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  5. "Diese Meinung ist eher allge…

"Diese Meinung ist eher allgemein."

Translation:This view is rather common.

February 10, 2013



Cool, I did hit the "right" translation by duolingo because I correctly guessed that they would translate "allgemein" with "common". But if I meant to say "rather common", I would say "Diese Meinung ist ziemlich häufig." or "... ziemlich verbreitet"

Common has several meanings and respective translations. "common anchestor" would be "gemeinsame Vorfahren". "common law" could be "allgemeines Recht" but "rather common" is definitely "ziemlich verbreitet".

Trying to translate "diese Meinung ist eher allgemein", I would say "This opinion is rather generic."


I did the same, because I kept getting "wrong" for less literal but more natural answers. Now I get it right by doing a rather bad literal translation...


eher sounds like er in this


Yes i agree and i got it wrong as a result!


I do not know if they fixed it, but it seems like a veery subtle difference, a very slightly longer "ee" before the "her" (in "eher"). It's kind of to syllables, very close to each other.

This in contrast to "er", where you kind of just say "e", and then open yoir mouth for the "r". So that's one syllable.

Hope that helps


how does one know which translation of Meinung is correct: view, belief, opinion


judgement, idea or one's mind?


I put, "This opinion is somewhat general" and it was marked wrong. Can someone explain?


"This opinion is pretty general" was not accepted. Too literal?


Ha ha. To me, the English 'This opinion is rather common' is said with nose in the air and cut-glass accent, and means it's awfully vulgar, darling. 'Widespread', perhaps?


this opinion is more or less common


What is the etymological connection between "allgemein" and "gemeinsam"?


Interesting question - long answer: First it should be said that "Diese Meinung ist eher allgemein." sounds nonsensical in German. As a native speaker I read this as "This opinion is rather unspecific." or "rather general" or "generic", explicitely missing the meaning "prevailing". So it makes me wonder about the intended meaning. First idea: Someone made a literal translation of: "This opinion is rather common." Which could be translated into German as: "Diese Meinung ist ziemlich weit verbreitet." Or "Diese Meinung ist ziemlich häufig." Or "Diese Meinung ist allgemein üblich." "üblich" (prevailing) is essential here.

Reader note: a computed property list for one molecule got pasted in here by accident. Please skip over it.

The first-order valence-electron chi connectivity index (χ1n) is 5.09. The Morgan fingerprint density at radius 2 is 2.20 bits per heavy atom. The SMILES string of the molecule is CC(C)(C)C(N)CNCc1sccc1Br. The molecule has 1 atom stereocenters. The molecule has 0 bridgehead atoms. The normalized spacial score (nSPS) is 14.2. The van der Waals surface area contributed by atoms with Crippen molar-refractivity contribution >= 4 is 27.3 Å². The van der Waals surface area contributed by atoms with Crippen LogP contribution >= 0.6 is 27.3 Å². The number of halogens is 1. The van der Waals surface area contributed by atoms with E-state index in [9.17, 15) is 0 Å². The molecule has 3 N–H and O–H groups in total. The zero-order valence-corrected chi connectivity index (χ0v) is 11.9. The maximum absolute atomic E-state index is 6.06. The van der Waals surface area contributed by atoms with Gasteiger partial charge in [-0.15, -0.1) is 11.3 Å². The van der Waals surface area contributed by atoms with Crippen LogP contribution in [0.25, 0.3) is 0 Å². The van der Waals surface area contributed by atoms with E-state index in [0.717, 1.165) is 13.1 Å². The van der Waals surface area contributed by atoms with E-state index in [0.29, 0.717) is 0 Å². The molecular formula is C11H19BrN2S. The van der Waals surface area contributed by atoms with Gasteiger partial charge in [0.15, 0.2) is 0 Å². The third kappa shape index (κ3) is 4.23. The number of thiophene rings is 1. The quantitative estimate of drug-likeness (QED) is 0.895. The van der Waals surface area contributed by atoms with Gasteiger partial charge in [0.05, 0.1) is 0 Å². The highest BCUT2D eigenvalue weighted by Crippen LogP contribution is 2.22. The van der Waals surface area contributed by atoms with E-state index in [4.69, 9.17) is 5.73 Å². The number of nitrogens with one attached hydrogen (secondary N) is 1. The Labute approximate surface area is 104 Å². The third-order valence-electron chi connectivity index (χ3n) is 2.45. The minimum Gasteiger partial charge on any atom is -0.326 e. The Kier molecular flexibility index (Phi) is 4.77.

As to "gemein", this word has more than a Thousand years of history, and therefore got several non obvious meanings. Originally it means "together", often used as "gemeinsam" (sounding positive). It put forth "Gemeinde" in the meanings of "parish" and "municipality" (neutral) and "Gemeinschaft"="collective" (also positive). Then there is "das gemeine Volk" meaning "common people", often having negative connotations, but sometimes carrying respect too. From the negative sense has come a different use of "gemein" in the sense of "mean", the words are etymologically related btw. As this negative meaning is the predominant association of "gemein" in spoken German, you should be careful using it in the old sense not to irritate conversational partners as you could with using "mean" in the wrong context. Therefore the biological term "die gemeine Stubenfliege" = "the common housefly" sounds funny to children.

"gemeinsam" as "working together" has definitely nice associations. The suffix "-sam" sets it apart from the "mean"-connotation, "-sam" is used similarly as "-some" in English, so "gemeinsam" is expressing "in the togetherness way".

"allgemein" means "common to all". "Es ist allgemein bekannt."="It is common knowledge." It is also used in the sense of "general", "generic" or "comprehensive". Die "AOK, die Allgemeine Ortskrankenkasse" is the general public health insurance.


eher = really? (Please don't say 'No, because it's not the LITERAL counterpart', I know that. I want to know if the English use of 'really' corresponds to 'eher' or if it's too definite.)


good way to remember this. all - common, generic or general i.e. everyone

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